aggregate and *C1* comes before *C2* in the aggregate, then this says
nothing about ordering of the values. If the aggregate is inhomogeneous,
*C1* and *C2* may have different datatypes. If it is homogeneous,
*C1* and *C2* may be members of a datatype which is unordered. If
the datatype of *C1* and *C2* is an ordered datatype, the value of
*C1* need not precede the value of *C2* by the ordering rules of that
datatype. Ordering of components within aggregates does not result in an
ordering of values of the aggregate datatype.

In this taxonomy, the values of any datatype either are totally ordered, or are unordered. Theoretically datatypes can exist which are partially ordered. Extending the taxonomy to include such a concept is possible but would add considerable complication with little apparent benefit. For the purposes of this taxonomy it is unnecessary to pursue this further.

(Few if any actual programming languages seem to support partially ordered datatypes, and in practical applications needing it, often it is adequate to use total ordering but then either ignore ordering when not required, or check that it is meaningful in a particular case.)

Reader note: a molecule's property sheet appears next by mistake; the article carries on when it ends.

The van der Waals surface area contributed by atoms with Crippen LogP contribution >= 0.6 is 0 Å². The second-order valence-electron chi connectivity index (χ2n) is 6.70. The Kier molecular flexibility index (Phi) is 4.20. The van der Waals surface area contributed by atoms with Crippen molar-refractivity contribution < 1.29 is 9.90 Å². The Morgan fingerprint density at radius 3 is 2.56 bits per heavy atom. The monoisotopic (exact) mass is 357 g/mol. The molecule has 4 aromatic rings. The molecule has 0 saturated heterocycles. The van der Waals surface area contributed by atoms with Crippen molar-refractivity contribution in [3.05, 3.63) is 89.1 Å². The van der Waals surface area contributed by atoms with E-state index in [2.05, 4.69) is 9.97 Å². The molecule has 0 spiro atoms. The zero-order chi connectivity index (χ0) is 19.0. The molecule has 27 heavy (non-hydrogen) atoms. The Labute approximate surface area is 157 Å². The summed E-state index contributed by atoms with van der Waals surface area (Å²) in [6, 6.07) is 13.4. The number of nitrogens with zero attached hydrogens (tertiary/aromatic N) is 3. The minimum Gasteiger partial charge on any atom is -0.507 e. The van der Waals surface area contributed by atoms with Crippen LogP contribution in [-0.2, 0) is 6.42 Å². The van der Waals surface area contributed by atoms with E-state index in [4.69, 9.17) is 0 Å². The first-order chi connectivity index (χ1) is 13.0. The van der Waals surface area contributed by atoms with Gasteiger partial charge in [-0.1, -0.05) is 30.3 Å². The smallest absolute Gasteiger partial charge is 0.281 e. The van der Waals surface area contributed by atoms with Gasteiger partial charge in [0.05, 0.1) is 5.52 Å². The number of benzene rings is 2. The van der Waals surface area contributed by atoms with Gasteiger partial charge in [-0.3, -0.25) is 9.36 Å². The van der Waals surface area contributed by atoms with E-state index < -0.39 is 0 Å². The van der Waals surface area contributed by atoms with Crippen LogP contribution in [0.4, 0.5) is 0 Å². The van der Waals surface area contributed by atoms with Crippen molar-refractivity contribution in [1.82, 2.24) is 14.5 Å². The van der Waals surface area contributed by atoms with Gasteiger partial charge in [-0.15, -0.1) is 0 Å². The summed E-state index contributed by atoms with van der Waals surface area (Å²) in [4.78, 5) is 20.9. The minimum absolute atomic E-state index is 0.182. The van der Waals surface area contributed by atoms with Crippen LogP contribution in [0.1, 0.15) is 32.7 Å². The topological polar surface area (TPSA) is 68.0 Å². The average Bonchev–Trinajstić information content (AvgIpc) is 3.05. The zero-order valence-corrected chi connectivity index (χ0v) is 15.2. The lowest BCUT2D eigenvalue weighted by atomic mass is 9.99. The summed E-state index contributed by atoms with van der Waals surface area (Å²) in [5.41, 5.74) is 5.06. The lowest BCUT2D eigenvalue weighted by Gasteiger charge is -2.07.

In this taxonomy, **Sequence** is an aggregate with a strict and unique
ordering, but whose components in general are not distinguishable from one
another in any other way than by this ordering. By "strict and unique" is
meant that every component (except the first) has one and only one immediate
predecessor, and (except the last) one and only one immediate successor. A
**Sequence** can be homogeneous (**Sequence of** **B**) or not, and
its size may be fixed or variable in any of the ways discussed earlier.

Starting from the first component and taking successor after successor until
the last component is reached, each component can be related to the
**Sequence** as a whole, in terms of "distance" from one end of the
**Sequence** or the other. This does not imply that any given component can
be accessed in any other way than by systematic searching for it through the